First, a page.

LONDON • Speculators anticipating a stronger pound should prepare for a long wait.
The British currency suffered the sharpest turnaround of any in the developed world over the past month, tumbling against its Group of 10 peers. Options prices signal further losses versus the US dollar and increasing pessimism against the euro.
Sterling has fallen 1.9 per cent versus a basket of 10 developed-nation currencies tracked by Bloomberg Correlation-Weighted Indexes in the past month, paring a 5.8 per cent first-half gain when it was the best performer after the Swiss franc.
The pound fell 0.3 per cent to US$1.5252 yesterday morning in London and looks set for its longest run of declines since the period ended Oct 3.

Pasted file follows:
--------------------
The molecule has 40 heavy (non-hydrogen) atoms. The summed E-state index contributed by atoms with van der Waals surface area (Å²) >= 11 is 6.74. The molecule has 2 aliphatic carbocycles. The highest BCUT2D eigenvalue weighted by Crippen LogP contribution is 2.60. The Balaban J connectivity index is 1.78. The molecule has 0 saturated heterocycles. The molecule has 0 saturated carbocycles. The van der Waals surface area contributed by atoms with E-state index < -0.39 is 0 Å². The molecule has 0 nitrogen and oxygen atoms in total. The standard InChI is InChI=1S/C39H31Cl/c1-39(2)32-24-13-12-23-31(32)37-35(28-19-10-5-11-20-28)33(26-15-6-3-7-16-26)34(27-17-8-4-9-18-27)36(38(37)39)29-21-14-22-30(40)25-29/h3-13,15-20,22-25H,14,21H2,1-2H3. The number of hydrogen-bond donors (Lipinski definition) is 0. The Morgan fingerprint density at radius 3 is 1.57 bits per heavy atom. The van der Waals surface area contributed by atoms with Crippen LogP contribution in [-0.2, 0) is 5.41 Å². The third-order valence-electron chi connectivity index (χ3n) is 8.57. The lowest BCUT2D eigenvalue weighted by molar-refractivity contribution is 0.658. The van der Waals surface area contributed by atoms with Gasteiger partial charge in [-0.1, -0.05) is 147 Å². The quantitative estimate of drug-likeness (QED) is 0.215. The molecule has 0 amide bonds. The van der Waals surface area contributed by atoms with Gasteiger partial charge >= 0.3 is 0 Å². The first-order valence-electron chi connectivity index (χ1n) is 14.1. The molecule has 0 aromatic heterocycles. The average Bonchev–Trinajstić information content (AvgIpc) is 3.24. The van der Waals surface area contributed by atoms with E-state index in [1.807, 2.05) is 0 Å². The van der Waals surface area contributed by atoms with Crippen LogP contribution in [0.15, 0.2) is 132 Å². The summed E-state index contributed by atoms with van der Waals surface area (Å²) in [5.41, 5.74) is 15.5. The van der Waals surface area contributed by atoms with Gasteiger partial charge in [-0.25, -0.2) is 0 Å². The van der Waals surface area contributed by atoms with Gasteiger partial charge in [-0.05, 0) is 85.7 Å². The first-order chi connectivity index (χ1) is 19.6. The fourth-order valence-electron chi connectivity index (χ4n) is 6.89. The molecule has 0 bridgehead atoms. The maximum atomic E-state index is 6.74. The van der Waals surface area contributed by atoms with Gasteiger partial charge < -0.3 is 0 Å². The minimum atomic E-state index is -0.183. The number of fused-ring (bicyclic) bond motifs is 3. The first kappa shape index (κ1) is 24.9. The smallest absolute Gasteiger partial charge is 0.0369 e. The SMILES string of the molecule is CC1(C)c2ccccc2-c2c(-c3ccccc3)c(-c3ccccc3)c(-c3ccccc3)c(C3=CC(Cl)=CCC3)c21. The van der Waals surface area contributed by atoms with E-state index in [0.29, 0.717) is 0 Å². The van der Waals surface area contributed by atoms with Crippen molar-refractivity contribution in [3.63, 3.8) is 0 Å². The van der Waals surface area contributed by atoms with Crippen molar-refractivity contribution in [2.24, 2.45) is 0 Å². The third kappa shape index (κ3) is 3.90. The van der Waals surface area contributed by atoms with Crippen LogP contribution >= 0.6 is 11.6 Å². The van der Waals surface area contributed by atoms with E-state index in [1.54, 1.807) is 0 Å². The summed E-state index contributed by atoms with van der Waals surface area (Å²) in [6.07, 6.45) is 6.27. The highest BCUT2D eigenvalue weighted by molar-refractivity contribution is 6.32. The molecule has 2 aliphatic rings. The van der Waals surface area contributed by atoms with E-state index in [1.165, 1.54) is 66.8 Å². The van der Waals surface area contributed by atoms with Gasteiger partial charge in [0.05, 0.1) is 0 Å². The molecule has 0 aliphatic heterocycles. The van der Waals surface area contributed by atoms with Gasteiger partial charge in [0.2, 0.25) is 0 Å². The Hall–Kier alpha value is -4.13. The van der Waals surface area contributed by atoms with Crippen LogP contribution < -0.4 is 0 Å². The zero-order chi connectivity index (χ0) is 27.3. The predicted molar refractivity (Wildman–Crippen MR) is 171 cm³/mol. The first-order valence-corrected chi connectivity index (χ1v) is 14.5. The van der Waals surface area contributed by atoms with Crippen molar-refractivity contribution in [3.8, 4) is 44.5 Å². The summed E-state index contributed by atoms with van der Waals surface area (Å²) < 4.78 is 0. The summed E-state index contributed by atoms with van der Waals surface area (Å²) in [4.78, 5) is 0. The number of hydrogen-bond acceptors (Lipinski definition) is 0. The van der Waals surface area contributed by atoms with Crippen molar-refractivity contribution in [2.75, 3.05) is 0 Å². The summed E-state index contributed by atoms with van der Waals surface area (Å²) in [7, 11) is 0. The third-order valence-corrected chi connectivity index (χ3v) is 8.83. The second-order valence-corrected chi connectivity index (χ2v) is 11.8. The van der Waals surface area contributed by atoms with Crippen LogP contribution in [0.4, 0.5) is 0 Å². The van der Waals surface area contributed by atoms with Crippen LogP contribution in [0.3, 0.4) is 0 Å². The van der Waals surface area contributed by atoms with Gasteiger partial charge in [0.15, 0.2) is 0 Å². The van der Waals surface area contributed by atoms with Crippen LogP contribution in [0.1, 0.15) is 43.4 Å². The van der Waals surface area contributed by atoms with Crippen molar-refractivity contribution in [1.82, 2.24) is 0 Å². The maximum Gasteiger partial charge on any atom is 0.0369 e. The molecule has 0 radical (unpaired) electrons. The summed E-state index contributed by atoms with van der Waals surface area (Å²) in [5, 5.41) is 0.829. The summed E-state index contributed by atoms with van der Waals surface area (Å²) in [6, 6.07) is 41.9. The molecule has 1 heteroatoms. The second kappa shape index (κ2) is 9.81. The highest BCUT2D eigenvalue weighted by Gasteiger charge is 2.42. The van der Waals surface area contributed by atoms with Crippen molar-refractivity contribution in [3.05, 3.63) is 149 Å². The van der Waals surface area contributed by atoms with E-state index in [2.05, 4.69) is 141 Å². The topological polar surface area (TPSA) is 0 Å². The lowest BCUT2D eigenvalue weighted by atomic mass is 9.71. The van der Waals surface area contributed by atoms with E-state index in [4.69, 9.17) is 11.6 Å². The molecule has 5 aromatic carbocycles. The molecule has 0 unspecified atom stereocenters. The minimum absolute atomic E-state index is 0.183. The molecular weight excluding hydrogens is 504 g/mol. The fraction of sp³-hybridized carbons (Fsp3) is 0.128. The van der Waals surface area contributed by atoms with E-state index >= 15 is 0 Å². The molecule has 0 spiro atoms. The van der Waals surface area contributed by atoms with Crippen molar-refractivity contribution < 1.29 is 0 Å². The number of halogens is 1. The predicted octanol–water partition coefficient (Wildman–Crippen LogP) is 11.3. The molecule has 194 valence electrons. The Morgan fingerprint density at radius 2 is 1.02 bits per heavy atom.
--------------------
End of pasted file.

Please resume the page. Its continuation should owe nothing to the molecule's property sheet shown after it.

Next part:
It touched US$1.5239 earlier, the lowest since June 8. It weakened 0.4 per cent to 73.68 pence per euro, after strengthening 0.8 per cent the previous day.
That fall is a blow for hedge funds, which turned positive on the pound versus the greenback for the first time in a year last week.
They are relying on a boost to Bank of England interest rates, but traders have pushed back wagers on an increase far into next year. And the pound's appeal as a haven is waning, dampening the prospects of a rally amid the turmoil in emerging markets.
"Sterling has two issues," said Mr Chris Turner, London-based head of currency strategy at ING Groep NV. "We need some clarity on the (Federal Reserve) cycle. The second issue is China and the unfinished business of the yuan devaluation. That's preventing people from jumping with both feet back into long-sterling positions."
With an imminent boost to rates no longer on the horizon, investors are pouring into the euro instead of the pound.